Vitamin D and melanoma and non-melanoma skin cancer risk and prognosis: A comprehensive review and meta-analysis

Saverio Caini, Mathieu Boniol, Giulio Tosti, Serena Magi, Matelda Medri, Ignazio Stanganelli, Domenico Palli, Melania Assedi, Veronique Del Marmol, Sara Gandini

Research output: Contribution to journalArticle

Abstract

Vitamin D is formed mainly in the skin upon exposure to sunlight and can as well be taken orally with food or through supplements. While sun exposure is a known risk factor for skin cancer development, vitamin D exerts anti-proliferative and pro-apoptotic effects on melanocytes and keratinocytes in vitro. To clarify the role of vitamin D in skin carcinogenesis, we performed a review of the literature and meta-analysis to evaluate the association of vitamin D serum levels and dietary intake with cutaneous melanoma (CM) and non-melanoma skin cancer (NMSC) risk and melanoma prognostic factors. Twenty papers were included for an overall 1420 CM and 2317 NMSC. The summary relative risks (SRRs) from random effects models for the association of highest versus lowest vitamin D serum levels was 1.46 (95% confidence interval (CI) 0.60-3.53) and 1.64 (95% CI 1.02-2.65) for CM and NMSC, respectively. The SRR for the highest versus lowest quintile of vitamin D intake was 0.86 (95% CI 0.63-1.13) for CM and 1.03 (95% CI 0.95-1.13) for NMSC. Data were suggestive of an inverse association between vitamin D blood levels and CM thickness at diagnosis. Further research is needed to investigate the effect of vitamin D on skin cancer risk in populations with different exposure to sunlight and dietary habits, and to evaluate whether vitamin D supplementation is effective in improving CM survival.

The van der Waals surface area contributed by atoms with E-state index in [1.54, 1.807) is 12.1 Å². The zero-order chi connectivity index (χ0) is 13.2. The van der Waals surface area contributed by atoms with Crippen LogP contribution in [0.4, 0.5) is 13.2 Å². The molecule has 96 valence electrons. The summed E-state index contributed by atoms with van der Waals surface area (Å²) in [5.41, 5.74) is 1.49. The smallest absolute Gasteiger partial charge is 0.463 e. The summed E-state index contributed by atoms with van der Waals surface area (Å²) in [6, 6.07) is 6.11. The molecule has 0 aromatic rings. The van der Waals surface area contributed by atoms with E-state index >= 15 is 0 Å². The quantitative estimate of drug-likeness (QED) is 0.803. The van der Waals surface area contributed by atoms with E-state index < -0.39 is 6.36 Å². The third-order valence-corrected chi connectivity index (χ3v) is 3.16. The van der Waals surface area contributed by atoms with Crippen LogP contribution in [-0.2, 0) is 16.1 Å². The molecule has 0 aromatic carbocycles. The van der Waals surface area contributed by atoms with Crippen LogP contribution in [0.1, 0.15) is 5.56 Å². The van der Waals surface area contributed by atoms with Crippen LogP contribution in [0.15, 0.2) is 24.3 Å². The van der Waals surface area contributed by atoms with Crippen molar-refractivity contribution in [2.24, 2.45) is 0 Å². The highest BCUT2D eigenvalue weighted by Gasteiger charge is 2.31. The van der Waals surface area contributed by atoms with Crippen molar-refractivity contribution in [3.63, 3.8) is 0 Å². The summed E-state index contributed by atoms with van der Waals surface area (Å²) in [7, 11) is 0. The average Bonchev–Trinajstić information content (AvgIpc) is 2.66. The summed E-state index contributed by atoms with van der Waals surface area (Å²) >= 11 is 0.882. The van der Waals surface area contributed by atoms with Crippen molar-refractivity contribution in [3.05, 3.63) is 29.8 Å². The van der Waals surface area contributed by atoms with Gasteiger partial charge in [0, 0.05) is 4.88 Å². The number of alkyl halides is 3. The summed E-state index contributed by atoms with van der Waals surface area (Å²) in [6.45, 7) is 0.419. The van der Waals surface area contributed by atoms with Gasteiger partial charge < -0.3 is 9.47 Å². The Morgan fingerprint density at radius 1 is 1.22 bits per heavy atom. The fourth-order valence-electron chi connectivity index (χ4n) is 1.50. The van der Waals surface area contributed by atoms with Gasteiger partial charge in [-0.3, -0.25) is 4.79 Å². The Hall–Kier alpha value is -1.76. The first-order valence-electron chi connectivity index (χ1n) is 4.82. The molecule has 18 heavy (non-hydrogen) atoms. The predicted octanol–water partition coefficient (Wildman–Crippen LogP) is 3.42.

Original languageEnglish
Pages (from-to)2649-2658
Number of pages10
JournalEuropean Journal of Cancer
Volume50
Issue number15
DOIs
Publication statusPublished - 2014

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Keywords

  • Basal cell cancer
  • cancer
  • Cutaneous melanoma
  • Meta-analysis
  • Non-melanoma skin
  • Prognosis
  • Review
  • Risk
  • Squamous cell cancer
  • Vitamin D

ASJC Scopus subject areas

  • Cancer Research
  • Oncology
  • Medicine(all)

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